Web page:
The idea of polygamy, which is having more than one spouse, is more popular than ever nowadays. Polygamy is illegal in the U.S., but unfortunately, some spouses find themselves tangled up in bigamous relationships, which is to say they or their spouse were currently married to another partner when they remarried. Usually, one spouse was unaware of the other first marriage. This re-marriage is considered unlawful in many states, under most circumstances, and the current marriage must be annulled at once. A family law attorney can help you navigate this tricky and often heart-wrenching situation of betrayal and confusion.
What Is Bigamy?
Bigamy is the act of marrying another person while already being currently married, and it is illegal in every state in the country. A person suspected of committing bigamy can be charged and tried, either as a felony or misdemeanor. As such, a marriage with a bigamist is void. There are a few exceptions, however, which include the following:
- Genuinely believing that the former spouse is dead
- The former spouse has been missing for at least five years before the second marriage took place.
If the so-called bigamist genuinely believed his or her former spouse to be dead, or the former spouse had been missing for five or more years, the re-marriage is considered valid and bigamy did not take place.
Victims of Bigamous Marriages Can Pursue Financial Damages in Family Court
While criminal charges are rarely filed against the bigamist, there can be serious civil ramifications for them, which can be pursued in family court by their “second” spouse. If you have been tricked by your spouse into marrying while he or she had an existing marriage, you can file for financial damages during the annulment process. These damages can only be recovered in family court, not in a small claims suit.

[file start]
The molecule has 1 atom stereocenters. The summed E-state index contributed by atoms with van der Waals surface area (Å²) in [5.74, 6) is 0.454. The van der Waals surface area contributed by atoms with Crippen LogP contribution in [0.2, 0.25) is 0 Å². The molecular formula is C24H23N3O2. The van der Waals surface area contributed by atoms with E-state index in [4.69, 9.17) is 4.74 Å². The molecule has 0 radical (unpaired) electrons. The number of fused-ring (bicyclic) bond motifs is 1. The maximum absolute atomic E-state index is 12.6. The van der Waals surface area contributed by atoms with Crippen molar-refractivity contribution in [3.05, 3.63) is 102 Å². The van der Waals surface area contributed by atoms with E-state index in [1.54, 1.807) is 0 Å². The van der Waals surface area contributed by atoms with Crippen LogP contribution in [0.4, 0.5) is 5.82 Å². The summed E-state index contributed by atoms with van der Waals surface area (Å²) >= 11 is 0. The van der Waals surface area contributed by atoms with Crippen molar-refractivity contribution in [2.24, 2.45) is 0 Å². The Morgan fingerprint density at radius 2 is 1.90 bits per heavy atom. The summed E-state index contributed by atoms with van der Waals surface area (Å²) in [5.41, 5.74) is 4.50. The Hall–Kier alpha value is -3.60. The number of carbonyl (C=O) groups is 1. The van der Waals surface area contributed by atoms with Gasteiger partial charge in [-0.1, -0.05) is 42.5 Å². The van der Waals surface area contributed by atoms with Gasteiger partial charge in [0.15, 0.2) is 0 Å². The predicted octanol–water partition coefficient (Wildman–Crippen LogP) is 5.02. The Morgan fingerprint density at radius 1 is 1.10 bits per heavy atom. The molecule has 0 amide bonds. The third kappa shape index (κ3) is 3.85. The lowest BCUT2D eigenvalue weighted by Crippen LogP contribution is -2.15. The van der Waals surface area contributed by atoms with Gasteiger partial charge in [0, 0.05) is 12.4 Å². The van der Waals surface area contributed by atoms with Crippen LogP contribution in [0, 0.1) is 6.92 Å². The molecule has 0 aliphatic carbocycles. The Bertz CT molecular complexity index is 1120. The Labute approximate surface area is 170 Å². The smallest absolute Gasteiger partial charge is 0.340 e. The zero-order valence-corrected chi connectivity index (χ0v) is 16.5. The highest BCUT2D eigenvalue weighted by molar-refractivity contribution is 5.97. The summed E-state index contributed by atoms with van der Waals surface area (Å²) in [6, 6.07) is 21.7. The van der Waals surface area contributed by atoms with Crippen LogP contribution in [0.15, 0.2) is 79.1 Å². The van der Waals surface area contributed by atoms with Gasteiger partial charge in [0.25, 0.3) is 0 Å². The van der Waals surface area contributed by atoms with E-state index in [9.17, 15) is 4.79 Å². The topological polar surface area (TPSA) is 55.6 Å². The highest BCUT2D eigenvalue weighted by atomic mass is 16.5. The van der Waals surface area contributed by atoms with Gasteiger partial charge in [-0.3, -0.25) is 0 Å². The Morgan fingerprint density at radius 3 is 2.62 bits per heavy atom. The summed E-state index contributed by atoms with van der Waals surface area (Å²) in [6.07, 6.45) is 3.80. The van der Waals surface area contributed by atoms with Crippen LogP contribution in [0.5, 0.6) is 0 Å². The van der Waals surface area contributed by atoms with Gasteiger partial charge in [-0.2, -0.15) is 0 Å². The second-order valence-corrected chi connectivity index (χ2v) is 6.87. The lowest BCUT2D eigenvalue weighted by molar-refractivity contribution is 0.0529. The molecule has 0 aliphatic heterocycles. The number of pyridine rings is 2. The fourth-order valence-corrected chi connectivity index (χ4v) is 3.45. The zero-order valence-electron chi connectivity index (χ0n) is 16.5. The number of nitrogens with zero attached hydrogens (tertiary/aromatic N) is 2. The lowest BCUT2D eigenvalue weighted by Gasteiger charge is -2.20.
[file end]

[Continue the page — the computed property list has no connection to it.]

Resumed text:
Division of Property and Spousal Support for Putative Spouses
If you, as a wife or husband, married your bigamous spouse in good faith, believing that they were not married already, you are deemed a putative spouse. As a putative husband or wife, you have the right to seek half of all property that was acquired during the marriage, even though the marriage was never valid in the first place. In addition, you can request spousal support, which the court has the right to grant even though the marriage was invalid from the beginning.
A Family Law Attorney Can Help You Today
Bigamous marriages must be annulled immediately, and as an unknowing putative spouse, you have the right to pursue damages, property, and spousal support. To act now, call dedicated family attorneys in Tampa, FL today and schedule a consultation to find out how they can help.
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